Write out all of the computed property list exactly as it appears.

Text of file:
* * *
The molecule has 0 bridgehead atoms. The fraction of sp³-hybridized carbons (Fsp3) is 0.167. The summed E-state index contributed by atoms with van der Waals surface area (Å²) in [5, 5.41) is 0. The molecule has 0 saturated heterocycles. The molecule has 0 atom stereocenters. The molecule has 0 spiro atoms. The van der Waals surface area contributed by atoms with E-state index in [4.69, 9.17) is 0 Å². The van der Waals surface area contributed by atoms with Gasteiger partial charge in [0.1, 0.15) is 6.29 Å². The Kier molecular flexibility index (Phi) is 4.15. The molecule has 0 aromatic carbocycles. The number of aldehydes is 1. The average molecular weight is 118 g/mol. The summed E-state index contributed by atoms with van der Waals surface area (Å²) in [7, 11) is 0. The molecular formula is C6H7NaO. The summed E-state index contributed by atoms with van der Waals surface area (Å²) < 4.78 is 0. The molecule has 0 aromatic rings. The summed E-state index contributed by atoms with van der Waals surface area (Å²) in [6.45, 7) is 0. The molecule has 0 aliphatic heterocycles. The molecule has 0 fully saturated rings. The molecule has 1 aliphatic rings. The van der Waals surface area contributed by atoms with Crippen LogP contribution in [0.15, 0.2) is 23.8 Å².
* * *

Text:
The molecule has 0 bridgehead atoms. The fraction of sp³-hybridized carbons (Fsp3) is 0.167. The summed E-state index contributed by atoms with van der Waals surface area (Å²) in [5, 5.41) is 0. The molecule has 0 saturated heterocycles. The molecule has 0 atom stereocenters. The molecule has 0 spiro atoms. The van der Waals surface area contributed by atoms with E-state index in [4.69, 9.17) is 0 Å². The van der Waals surface area contributed by atoms with Gasteiger partial charge in [0.1, 0.15) is 6.29 Å². The Kier molecular flexibility index (Phi) is 4.15. The molecule has 0 aromatic carbocycles. The number of aldehydes is 1. The average molecular weight is 118 g/mol. The summed E-state index contributed by atoms with van der Waals surface area (Å²) in [7, 11) is 0. The molecular formula is C6H7NaO. The summed E-state index contributed by atoms with van der Waals surface area (Å²) < 4.78 is 0. The molecule has 0 aromatic rings. The summed E-state index contributed by atoms with van der Waals surface area (Å²) in [6.45, 7) is 0. The molecule has 0 aliphatic heterocycles. The molecule has 0 fully saturated rings. The molecule has 1 aliphatic rings. The van der Waals surface area contributed by atoms with Crippen LogP contribution in [0.15, 0.2) is 23.8 Å².